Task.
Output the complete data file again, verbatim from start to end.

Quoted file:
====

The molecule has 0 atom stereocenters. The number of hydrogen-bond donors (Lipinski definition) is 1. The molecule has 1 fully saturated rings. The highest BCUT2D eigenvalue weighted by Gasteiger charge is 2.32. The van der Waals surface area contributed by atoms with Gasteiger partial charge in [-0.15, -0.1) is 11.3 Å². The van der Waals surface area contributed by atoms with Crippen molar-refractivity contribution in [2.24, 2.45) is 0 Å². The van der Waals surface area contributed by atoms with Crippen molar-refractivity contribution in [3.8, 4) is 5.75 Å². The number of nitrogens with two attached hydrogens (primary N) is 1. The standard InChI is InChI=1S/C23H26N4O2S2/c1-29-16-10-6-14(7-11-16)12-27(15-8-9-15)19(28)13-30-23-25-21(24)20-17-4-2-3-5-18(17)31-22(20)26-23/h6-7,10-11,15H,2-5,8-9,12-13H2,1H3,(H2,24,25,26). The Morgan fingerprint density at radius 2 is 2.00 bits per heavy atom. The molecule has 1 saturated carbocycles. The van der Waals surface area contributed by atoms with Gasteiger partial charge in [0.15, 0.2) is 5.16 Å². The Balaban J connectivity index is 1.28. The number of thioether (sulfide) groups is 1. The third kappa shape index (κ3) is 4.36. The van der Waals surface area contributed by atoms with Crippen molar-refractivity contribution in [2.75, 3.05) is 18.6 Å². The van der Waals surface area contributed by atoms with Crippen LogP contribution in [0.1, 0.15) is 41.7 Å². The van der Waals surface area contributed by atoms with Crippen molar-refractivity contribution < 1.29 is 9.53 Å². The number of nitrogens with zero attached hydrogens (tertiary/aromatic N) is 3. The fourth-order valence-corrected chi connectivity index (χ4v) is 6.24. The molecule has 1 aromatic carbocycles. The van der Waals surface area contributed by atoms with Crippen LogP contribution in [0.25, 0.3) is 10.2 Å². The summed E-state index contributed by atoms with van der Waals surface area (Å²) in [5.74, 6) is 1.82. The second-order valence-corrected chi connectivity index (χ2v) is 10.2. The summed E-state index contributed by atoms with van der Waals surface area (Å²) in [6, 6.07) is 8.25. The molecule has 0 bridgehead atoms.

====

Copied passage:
The molecule has 0 atom stereocenters. The number of hydrogen-bond donors (Lipinski definition) is 1. The molecule has 1 fully saturated rings. The highest BCUT2D eigenvalue weighted by Gasteiger charge is 2.32. The van der Waals surface area contributed by atoms with Gasteiger partial charge in [-0.15, -0.1) is 11.3 Å². The van der Waals surface area contributed by atoms with Crippen molar-refractivity contribution in [2.24, 2.45) is 0 Å². The van der Waals surface area contributed by atoms with Crippen molar-refractivity contribution in [3.8, 4) is 5.75 Å². The number of nitrogens with two attached hydrogens (primary N) is 1. The standard InChI is InChI=1S/C23H26N4O2S2/c1-29-16-10-6-14(7-11-16)12-27(15-8-9-15)19(28)13-30-23-25-21(24)20-17-4-2-3-5-18(17)31-22(20)26-23/h6-7,10-11,15H,2-5,8-9,12-13H2,1H3,(H2,24,25,26). The Morgan fingerprint density at radius 2 is 2.00 bits per heavy atom. The molecule has 1 saturated carbocycles. The van der Waals surface area contributed by atoms with Gasteiger partial charge in [0.15, 0.2) is 5.16 Å². The Balaban J connectivity index is 1.28. The number of thioether (sulfide) groups is 1. The third kappa shape index (κ3) is 4.36. The van der Waals surface area contributed by atoms with Crippen molar-refractivity contribution in [2.75, 3.05) is 18.6 Å². The van der Waals surface area contributed by atoms with Crippen LogP contribution in [0.1, 0.15) is 41.7 Å². The van der Waals surface area contributed by atoms with Crippen molar-refractivity contribution < 1.29 is 9.53 Å². The number of nitrogens with zero attached hydrogens (tertiary/aromatic N) is 3. The fourth-order valence-corrected chi connectivity index (χ4v) is 6.24. The molecule has 1 aromatic carbocycles. The van der Waals surface area contributed by atoms with Crippen LogP contribution in [0.25, 0.3) is 10.2 Å². The summed E-state index contributed by atoms with van der Waals surface area (Å²) in [5.74, 6) is 1.82. The second-order valence-corrected chi connectivity index (χ2v) is 10.2. The summed E-state index contributed by atoms with van der Waals surface area (Å²) in [6, 6.07) is 8.25. The molecule has 0 bridgehead atoms.